Let me describe how I feel after the events of the last 3 or 4 days.
I feel like I’m the comic victim in that archetypal motif involving an unfortunate man who is using an outhouse (preferably for #2 purposes) and unbeknown to him, tragically, is the fact that a large moving crane has chosen this moment to lift the shell of the outhouse from its base. After the heavy machinery has hoisted the outhouse casing, the man is left exposed, pants at his ankles, while he sits in utter shock on the throne.
That’s how I feel. The sad comic clown.
Demeaned, shocked, exposed; a repugnant brew of Humiliation and Abandonment. Exposed to the merciless elements and I’ve devoted too much thought and psychic energy to fulfilling my present predicament to let it go quite so easily.
The dream lives on but the dream weaver has moved on to newer, better, more profitable, dreams.
I will continue clinging to the dream, regardless, for the dream weaver represents the fulfillment of the repressed urge to finally realize the embodiment of “America First.” It was my motto and President Trump bellowed it out during his inaugural address on January 20.
America First resounded.
I created a graphic I’ve used proudly since last year.
And this, from CNN, further confounded my ideological grief.
Now I’m left holding this spellbinding slogan and the dream weaver has decided it means little to the future of Americans, to the substance of their interests and national desires which must take a subordinate role to the distant welfare of foreign nations because ultimately, America’s establishment elites lord over a chess board as vast as the earth’s globe, and they unilaterally decide they have no allegiance to American citizens beyond cosmetic platitudes they’ve grown callous to uttering with nary an ounce of sincerity.
I’m left clinging to this graphic, but I will never release its hold.
I am tempted to add an addendum that our “America First” President has demonstrated: promises never transcend the national boundaries of the United States. To America First, I would like to add the words, “…to clean up the world’s messes.”
CNN’s David A. Andelman writes,
Now it is up to America’s 45th president to persuade the nation and the western world to follow him over another, perhaps equally steep, cliff. Donald Trump, who throughout the campaign and the early weeks of his presidency has played the realist to Hillary Clinton’s idealist, is suddenly seeking to convince allies and the United Nations that they need to take up arms in the interest of what is right and good.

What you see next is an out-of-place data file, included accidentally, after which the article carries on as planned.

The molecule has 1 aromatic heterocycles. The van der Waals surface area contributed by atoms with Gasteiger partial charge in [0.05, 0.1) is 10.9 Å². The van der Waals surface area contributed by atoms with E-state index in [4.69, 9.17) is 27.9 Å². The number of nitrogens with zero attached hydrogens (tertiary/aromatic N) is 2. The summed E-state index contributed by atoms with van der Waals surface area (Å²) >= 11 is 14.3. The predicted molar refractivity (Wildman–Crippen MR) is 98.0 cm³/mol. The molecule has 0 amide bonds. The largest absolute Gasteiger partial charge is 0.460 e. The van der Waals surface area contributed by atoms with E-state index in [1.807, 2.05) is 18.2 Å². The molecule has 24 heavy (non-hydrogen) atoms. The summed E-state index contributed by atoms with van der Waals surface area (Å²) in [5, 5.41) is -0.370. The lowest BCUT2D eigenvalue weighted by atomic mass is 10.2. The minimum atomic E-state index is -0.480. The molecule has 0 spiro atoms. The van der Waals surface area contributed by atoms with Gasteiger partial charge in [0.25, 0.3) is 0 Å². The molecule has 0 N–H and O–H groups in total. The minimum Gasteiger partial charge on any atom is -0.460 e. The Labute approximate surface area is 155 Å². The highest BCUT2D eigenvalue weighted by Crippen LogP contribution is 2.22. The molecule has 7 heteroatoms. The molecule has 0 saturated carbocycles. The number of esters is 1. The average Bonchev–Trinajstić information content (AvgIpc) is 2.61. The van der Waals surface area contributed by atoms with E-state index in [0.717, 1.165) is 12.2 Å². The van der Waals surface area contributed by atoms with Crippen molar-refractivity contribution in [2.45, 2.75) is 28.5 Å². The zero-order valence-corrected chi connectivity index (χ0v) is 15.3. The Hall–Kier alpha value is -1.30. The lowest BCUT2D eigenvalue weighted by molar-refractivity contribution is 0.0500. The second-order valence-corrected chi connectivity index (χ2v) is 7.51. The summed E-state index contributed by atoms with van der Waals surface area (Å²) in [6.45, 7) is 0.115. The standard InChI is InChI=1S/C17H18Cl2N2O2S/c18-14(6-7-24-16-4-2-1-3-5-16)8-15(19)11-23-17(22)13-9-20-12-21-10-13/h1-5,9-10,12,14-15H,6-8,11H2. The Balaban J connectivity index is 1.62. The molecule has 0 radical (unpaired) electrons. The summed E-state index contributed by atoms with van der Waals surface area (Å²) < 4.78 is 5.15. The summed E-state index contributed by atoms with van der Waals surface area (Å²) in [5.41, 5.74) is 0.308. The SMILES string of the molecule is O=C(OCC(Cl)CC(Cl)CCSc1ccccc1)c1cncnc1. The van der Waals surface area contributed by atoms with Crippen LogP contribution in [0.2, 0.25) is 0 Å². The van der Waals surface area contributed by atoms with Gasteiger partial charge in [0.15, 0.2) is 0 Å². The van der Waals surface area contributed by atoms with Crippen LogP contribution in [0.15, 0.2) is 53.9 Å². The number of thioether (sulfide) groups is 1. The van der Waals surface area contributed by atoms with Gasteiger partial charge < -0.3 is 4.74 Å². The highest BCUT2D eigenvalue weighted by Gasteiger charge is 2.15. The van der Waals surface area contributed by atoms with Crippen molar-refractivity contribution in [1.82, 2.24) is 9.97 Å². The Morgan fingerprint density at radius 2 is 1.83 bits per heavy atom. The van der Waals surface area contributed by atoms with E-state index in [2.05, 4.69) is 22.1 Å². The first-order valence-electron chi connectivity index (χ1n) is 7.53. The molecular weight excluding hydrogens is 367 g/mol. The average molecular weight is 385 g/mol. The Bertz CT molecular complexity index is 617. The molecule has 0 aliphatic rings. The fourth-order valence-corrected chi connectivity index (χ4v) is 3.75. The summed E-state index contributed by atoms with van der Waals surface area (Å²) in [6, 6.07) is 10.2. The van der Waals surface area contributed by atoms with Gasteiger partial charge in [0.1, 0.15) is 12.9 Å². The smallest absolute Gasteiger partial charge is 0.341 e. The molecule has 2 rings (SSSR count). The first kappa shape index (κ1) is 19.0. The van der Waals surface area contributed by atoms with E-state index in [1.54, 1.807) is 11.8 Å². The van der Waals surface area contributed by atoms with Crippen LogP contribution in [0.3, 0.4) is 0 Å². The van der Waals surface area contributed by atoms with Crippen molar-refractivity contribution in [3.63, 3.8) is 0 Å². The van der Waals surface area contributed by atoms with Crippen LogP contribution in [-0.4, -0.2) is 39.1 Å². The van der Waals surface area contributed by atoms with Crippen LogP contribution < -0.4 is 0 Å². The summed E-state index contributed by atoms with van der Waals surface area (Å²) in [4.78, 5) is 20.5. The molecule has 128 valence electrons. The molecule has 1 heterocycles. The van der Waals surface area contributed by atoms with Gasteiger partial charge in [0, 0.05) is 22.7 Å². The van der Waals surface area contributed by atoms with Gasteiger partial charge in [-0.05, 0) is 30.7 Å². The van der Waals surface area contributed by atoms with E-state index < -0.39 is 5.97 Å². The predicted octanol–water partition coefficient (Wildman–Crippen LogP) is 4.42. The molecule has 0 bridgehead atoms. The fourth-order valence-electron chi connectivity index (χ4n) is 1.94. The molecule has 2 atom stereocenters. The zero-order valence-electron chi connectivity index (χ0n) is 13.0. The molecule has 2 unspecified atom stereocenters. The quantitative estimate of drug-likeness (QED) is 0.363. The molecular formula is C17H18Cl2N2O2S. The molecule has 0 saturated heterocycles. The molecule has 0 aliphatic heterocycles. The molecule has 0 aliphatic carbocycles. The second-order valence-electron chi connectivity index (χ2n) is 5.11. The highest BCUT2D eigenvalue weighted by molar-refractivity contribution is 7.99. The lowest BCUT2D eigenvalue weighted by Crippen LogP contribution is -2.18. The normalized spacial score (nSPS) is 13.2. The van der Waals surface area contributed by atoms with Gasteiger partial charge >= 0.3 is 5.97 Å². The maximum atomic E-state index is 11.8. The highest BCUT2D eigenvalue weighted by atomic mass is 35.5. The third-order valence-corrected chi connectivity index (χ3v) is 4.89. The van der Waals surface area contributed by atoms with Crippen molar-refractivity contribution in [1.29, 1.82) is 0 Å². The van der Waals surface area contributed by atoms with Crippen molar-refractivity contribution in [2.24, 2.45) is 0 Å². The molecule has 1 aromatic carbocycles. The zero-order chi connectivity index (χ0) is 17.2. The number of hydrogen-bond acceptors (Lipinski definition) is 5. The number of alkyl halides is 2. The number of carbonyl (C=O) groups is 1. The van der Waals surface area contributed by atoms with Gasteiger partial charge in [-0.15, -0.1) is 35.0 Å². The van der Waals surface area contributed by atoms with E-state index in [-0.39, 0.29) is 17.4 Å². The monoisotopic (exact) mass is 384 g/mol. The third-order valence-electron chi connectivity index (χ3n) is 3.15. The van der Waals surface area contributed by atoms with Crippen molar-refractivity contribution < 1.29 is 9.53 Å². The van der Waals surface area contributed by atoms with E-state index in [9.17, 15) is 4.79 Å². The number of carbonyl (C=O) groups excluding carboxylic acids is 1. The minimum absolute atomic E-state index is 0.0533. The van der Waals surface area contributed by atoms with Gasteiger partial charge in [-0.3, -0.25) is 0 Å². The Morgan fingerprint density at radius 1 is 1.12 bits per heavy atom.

His transformation has been stunning. “For many decades,” he told the world in his inaugural address on January 20, “we’ve defended other nation’s borders while refusing to defend our own,” adding an assurance that “from this moment on, it’s going to be America First.”
It was a theme he’d repeated since he raised the concept in his first major foreign-policy address one year ago: “My foreign policy will always put the interests of the American people and American security above all else. That will be the foundation of every single decision that I will make.”
Ah, those words uttered on January 20 seem primitive and otherworldly now.
And that seemed to resonate with his followers. But at around 9:40 Thursday night, a whole new Trump seemed to emerge suddenly from the shadows.
“My fellow Americans,” he began. “Tonight, I ordered a targeted military strike on the airfield in Syria from where the chemical attack was launched.” And then came the plea, “I call on all civilized nations to join us in seeking to end the slaughter and bloodshed in Syria. And we hope that as long as America stands for justice, then peace and harmony will, in the end, prevail. Goodnight. And God bless America and the entire world.”
n any event, as John Quincy Adams concluded, “once enlisting under other banners than her own … the fundamental maxims of [America’s] policy would insensibly change from liberty to force.”
That change, it would appear, has already begun. If it persists and becomes embedded as a Trump Doctrine, only then can its impact be truly assessed.
On January 20, the dream weaver told us what we wanted to hear. We felt emboldened and proud. He said the right words and I believed we would finally see the needs of lowly Americans take global precedence at last. A President who spoke our language.
Only to see the dream abruptly transmogrify into a reprehensible charade of rote globalism. Overnight. Regime change, humanitarian temptations, but Americans’ only perk was another round of broken promises.
The dream went to sleep and awoke as a distorted shell bearing none of the substance which enervated a tired crosscurrent of Americans who were left holding the hollow masquerade of promises.
It was as if we awoke and found our dream weaver was now a nightmare peddler.